By Cynthia Lagrou
Last year I had the opportunity to produce a collaborative book project – Taking Flight. Contributors include Jimmy Carter, Frank Viola, Vaun Swanson, Linda Mader, and many other wise and thoughtful voices. When German artist, Stephanie Eatherly, submitted stunning cover art with two wild geese, it was completely unexpected. A Google search revealed that wild geese are the ancient Celtic symbol of the Holy Spirit, and that wild geese are just that – wild; and their song – noisy and annoying. Months later, when I caught wind of the “Wild Goose Festival,” I knew something was up.
The wild goose reminds us that the Spirit of God cannot be tamed. Perhaps the Celts understood that when we attempt to control the Spirit, the Spirit breaks free and finds a home in groups and individuals – the same individuals who have launched historic movements, ultimately transforming the face of history and Christianity.
David Clark of New Zealand’s Community of St. Luke says,
Those upon whom the Spirit rests are forced by that Spirit to become like wild geese – noisy, passionate and courageous advocates of the gospel’s radical demands for reformation while warning against the dangers of believing that it can be captured or directed. Wayside preachers, radical reformers, visionary women, risk-taking adventurers, scholars exploring beyond the boundaries of orthodoxy, and caring people going beyond the boundaries of the safe and appropriate, have changed the face of the church over the centuries, empowered by the Spirit more appropriately depicted as a wild goose than cooing dove.
During research for Taking Flight, one portion in particular inspired and captured my imagination – the profound legacy of the Quakers. Though harshly persecuted, these radical reformers were responsible for initiating a breadth of social change – the abolitionist and women’s rights movements, among others – all birthed from a heart of faith and passion for human equality. Many of the values in today’s mission-oriented markets and socially responsible movements can be traced back to early Quaker practice. The Quaker approach shows not only how one’s faith can be lived out in a wounded world, but how socially conscious movements can become embedded into future belief systems through culture, business and politics. Quaker theologian, William Penn, for example, created the Pennsylvania Frame of Government which served as a foundational democratic principle in the US Constitution and which ensures the rights of the individual – the most important principle of modern political history. (More interesting early Quaker tidbits here.)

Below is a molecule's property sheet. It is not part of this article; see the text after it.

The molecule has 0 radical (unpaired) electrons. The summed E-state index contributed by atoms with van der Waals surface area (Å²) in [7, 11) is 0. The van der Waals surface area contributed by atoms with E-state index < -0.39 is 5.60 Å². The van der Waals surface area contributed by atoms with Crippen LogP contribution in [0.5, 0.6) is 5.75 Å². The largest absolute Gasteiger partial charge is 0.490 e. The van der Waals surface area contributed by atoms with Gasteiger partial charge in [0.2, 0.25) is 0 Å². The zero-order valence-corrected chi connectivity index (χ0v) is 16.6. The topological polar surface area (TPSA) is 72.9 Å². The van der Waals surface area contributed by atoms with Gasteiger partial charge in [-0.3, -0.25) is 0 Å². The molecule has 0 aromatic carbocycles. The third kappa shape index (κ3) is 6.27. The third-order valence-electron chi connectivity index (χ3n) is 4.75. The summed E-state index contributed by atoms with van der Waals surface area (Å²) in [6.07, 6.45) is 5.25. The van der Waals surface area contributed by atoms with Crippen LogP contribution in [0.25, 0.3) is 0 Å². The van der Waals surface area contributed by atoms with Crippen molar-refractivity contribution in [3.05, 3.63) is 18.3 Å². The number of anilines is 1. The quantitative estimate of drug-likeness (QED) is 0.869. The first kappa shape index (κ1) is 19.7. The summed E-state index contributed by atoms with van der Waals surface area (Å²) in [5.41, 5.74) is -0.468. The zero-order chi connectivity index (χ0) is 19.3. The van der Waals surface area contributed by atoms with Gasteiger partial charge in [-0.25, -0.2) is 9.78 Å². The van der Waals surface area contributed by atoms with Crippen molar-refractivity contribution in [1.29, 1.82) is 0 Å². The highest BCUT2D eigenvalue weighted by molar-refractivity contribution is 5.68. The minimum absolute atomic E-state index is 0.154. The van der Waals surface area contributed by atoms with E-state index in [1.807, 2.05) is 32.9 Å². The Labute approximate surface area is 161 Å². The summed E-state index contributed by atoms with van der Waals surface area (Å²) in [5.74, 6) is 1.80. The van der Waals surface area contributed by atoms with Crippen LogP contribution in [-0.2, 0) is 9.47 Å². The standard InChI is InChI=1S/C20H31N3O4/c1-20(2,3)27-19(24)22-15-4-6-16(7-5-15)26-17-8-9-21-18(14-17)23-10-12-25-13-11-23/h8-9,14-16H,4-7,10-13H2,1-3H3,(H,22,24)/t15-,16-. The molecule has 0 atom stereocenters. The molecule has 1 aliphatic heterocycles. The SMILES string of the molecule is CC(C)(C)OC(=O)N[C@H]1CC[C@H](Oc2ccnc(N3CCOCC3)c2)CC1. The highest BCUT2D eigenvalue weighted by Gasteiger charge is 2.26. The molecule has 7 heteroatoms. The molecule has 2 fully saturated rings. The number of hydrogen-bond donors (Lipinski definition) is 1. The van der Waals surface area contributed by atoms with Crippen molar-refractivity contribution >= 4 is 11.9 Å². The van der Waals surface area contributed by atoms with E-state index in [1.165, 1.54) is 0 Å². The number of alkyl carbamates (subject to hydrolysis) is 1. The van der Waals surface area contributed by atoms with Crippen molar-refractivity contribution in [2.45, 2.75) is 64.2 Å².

Please join me at Wild Goose for the session entitled Flourishing on the Fringes where we will be charting interior dimensions, embarking on the transformational adventure of world change, traversing the intersections of social innovation, arts and compassion, and reclaiming the Christian narrative to reflect integrity, compassion, and reconciliation. If you haven’t already, you can still get you tickets here.
Cynthia is a cross disciplinary creative professional exploring the intersection of the arts, purposeful media, and compassion. Her most recent projects include Compathos.tv (Founder / catalyst ), Drawn from Water the Movie (Executive Producer), Bay Area – Compathos Film with Social Impact Director Series (Producer, Curator),Taking Flight (Creator , author, lead editor), and Compathos Productions (Founder). She believes narrative that inspires innovation, responsible action, enthusiasm and hope are essential for the epic adventure of positive world change and resilient transition.
This post first appeared at the Wild Goose Festival Blog here.